"Annie, played by Allie Costa, is beyond superb. A knockout performance. She fully encapsulates the character with more truth and cut than any other actor in the show; she also sings the hell out of her songs." - Gia on the Move

"Standout performer, a perfect belting Little Orphan Annie (Allie Costa), whose Tomorrow parody is a standout number, both for its writing and its vocal interpretation!" - Bonnie Sludikoff

"Alien vs. Musical was by far my favorite show at this year's Hollywood Fringe Festival. It moves beyond parody and actually blazes its own ground, culminating in such scintillating moments as Little Orphan Annie/Newt (Allie Costa) singing There is No Tomorrow with heartfelt hilarity... the most entertaining, best executed, and the most surprisingly subversive and poignant of all the shows I saw at the Fringe." - Bitter Lemons

"Costa steals the show with her wonderfully earnest Annie, and her rendition of No Tomorrow is moving." - Stage Raw, Recommended and Top Ten

"And Annie? Oh, Little Annie. She's the innocent here - but she will not be innocent for long. Perhaps the show's crowning achievement is the devastating sincerity when she admits that she has reached the emotional breaking point and declares There is No Tomorrow. It just might break your heart." - My Haunt Life

"Allie Costa steals the show with her embodiment of the stereotypical bright-eyed Annie and then growing into a cynical broken child with excellent comedic timing." - See It LA

"Every musical theatre fan will feel unbelievably satisfied watching Annie sing There is No Tomorrow." - CAC Studios

"Allie Costa (Annie) offers one of the strongest performances as the little orphan girl. She fearlessly exudes her character and exhibits her superior voice in all of her songs." - Tin Pan L.A.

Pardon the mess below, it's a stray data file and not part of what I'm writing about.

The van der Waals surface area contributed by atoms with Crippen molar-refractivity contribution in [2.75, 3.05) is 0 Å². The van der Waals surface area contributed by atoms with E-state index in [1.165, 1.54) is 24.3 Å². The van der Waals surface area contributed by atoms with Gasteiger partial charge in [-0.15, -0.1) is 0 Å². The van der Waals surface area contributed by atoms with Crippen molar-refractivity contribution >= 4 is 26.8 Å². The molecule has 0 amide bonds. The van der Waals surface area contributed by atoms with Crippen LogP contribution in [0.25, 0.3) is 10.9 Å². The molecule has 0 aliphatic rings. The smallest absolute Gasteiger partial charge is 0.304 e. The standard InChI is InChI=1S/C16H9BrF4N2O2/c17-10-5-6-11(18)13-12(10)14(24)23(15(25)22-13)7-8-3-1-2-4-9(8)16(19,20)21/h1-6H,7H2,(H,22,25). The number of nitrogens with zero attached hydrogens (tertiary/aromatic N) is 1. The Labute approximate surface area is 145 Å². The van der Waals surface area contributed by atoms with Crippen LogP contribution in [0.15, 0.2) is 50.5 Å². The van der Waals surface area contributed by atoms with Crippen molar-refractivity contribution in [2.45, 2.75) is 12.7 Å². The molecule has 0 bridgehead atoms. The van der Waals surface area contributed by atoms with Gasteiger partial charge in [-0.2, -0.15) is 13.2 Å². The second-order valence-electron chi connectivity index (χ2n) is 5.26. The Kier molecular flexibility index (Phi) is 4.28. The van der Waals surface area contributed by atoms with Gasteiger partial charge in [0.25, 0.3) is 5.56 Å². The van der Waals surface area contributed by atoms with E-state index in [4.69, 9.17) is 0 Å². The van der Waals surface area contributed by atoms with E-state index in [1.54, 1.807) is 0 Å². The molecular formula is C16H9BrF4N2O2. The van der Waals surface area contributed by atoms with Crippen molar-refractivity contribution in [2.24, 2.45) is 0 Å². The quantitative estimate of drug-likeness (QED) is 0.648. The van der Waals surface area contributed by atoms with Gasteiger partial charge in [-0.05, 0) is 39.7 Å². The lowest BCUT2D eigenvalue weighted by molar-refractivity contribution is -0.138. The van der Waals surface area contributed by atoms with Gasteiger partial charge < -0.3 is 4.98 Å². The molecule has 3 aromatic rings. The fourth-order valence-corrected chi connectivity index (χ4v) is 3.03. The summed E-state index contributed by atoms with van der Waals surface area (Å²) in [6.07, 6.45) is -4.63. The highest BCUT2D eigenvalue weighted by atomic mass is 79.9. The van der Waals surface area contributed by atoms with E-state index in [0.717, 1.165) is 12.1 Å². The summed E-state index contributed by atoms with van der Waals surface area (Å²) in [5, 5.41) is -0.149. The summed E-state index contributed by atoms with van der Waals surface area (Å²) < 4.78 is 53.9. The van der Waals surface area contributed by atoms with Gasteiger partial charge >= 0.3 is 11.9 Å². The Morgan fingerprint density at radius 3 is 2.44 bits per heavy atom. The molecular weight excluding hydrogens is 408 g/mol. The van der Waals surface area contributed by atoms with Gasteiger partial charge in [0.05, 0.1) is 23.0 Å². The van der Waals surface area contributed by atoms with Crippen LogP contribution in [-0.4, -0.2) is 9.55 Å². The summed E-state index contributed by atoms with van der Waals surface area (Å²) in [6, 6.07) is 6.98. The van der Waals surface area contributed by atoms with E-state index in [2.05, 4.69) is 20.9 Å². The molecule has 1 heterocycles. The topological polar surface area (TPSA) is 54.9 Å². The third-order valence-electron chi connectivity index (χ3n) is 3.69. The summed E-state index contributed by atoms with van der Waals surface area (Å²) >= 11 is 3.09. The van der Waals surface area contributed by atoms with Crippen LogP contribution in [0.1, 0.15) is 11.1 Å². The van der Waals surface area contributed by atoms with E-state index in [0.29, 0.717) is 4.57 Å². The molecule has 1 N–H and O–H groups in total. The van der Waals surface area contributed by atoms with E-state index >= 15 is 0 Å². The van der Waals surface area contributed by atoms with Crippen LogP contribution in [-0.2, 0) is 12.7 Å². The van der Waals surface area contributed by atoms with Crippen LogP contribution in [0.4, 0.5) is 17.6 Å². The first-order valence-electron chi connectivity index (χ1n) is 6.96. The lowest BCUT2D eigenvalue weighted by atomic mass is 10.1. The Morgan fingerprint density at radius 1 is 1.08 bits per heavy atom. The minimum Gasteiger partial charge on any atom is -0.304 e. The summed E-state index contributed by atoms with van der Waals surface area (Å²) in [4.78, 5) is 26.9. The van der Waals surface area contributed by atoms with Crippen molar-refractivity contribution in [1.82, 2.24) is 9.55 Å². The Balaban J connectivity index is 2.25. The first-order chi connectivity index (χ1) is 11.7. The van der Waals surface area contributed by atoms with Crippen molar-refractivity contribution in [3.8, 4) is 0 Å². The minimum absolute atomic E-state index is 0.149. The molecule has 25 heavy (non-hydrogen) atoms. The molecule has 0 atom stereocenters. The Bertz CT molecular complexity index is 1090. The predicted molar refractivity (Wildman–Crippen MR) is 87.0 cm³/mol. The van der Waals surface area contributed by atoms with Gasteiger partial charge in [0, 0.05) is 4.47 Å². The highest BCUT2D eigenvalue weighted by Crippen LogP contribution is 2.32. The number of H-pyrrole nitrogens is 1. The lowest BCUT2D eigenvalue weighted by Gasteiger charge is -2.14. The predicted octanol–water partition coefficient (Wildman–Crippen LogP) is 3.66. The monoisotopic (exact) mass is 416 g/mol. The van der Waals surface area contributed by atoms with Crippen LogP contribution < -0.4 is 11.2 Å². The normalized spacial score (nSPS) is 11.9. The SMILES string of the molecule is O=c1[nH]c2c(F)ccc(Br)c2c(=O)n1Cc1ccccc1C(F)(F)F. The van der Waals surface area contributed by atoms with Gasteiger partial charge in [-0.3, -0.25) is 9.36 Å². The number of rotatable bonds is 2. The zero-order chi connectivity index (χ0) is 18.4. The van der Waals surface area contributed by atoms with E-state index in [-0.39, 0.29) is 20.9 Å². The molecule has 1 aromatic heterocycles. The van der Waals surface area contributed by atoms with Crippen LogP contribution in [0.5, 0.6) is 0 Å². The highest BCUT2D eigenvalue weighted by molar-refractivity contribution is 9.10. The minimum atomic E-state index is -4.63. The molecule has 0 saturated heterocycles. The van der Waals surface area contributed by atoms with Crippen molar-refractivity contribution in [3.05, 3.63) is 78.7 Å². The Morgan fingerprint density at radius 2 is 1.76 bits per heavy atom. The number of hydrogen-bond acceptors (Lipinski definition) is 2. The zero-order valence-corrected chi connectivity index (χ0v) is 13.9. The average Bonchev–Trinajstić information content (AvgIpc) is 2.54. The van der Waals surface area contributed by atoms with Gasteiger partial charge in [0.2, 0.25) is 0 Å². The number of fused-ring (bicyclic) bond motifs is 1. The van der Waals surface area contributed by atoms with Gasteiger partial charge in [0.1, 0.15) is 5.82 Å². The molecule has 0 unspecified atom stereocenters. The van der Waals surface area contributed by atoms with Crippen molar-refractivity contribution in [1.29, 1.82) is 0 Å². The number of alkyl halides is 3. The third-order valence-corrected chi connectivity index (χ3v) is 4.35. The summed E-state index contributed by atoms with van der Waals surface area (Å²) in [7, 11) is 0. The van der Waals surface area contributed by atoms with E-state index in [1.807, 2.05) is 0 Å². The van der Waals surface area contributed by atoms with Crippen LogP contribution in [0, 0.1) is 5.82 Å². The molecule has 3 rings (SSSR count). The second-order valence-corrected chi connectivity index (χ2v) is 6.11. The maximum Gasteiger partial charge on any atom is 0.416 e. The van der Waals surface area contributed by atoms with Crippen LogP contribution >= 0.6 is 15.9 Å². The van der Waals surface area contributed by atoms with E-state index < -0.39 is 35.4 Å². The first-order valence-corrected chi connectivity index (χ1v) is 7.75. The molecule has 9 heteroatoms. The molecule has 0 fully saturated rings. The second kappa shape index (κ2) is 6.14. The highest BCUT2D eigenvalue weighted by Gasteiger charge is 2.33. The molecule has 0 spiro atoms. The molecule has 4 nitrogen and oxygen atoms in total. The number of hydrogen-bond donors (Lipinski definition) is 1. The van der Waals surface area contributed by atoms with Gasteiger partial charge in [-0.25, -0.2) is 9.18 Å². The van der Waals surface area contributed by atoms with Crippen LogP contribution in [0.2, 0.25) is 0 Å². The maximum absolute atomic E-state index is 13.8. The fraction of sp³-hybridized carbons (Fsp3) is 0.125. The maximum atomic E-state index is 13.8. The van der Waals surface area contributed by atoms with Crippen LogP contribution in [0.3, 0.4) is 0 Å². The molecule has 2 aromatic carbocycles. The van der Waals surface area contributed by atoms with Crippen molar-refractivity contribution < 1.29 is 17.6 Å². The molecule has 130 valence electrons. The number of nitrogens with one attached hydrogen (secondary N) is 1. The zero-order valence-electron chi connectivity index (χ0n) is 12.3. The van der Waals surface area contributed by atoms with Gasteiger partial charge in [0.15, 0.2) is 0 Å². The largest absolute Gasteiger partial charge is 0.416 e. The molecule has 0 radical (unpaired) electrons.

"Let me tell you, there's nothing funnier than seeing Little Orphan Annie (Allie Costa) in a hilarious parallel to Newt from Aliens, rocking back and forth wide-eyed and singing a depressing version of her famous song, you know, the one that goes Tomorrow, Tomorrow..." - Killer Horrorcast, 5 out of 5 stars

"Allie Costa steals the show as Annie. It is worth seeing this show for her phenomenal performance alone!" - Esther Mira

"Standouts Allie Costa and Rachel Tyler bring excellent vocal and acting chops to their roles as, respectively, Little Orphan Annie and Elphaba." - Discover Hollywood Magazine

"Great voices, great personalities, with Brianne Sanborn and Allie Costa shining as Maria and Annie respectively... My favorite songs and performances [include] the incredibly broken and impossibly lovely song There is No Tomorrow." - Erik Blair

"The standout is Allie Costa as Annie." - BroadwayWorld

"...a uniformly splendid cast, especially Allie Costa as a beleaguered Annie." - Charles Ziarko

"The show is a must-see for musical theatre aficionados... Allie Costa, Ally Mulholland, and Suzanne Petrela have the strongest voices." - Rob Stevens

"Alien vs. Musical leaves its audience with two inarguable conclusions: Steve Troop's designs for the various alien creatures are totally brilliant, and Annie (Allie Costa) is truly indestructible." - Show Mag

"Every year there's one new musical that takes Hollywood Fringe by storm. This year that show is likely to be Erik Przytulski and Steve Troop's deliciously genre-bending Alien vs. Musical. LeVanna Atkinson-Williams, Josh Bednarsky, Christopher Bunyi, Allie Costa, Nick Emmett McGee, Ally Mulholland, Matthew Noah, Brianne Sanborn, Rachel Tyler, and Andrew Wade are all so terrific, they could easily star in the next Music Man, Hairspray, Grease, or Dreamgirls revival." - StageSceneLA

The production was honored with multiple awards, including Best World Premiere, the Encore Award, and Outstanding Songwriting. It was also named Pick of the Fringe.

 

Allie Costa in Wake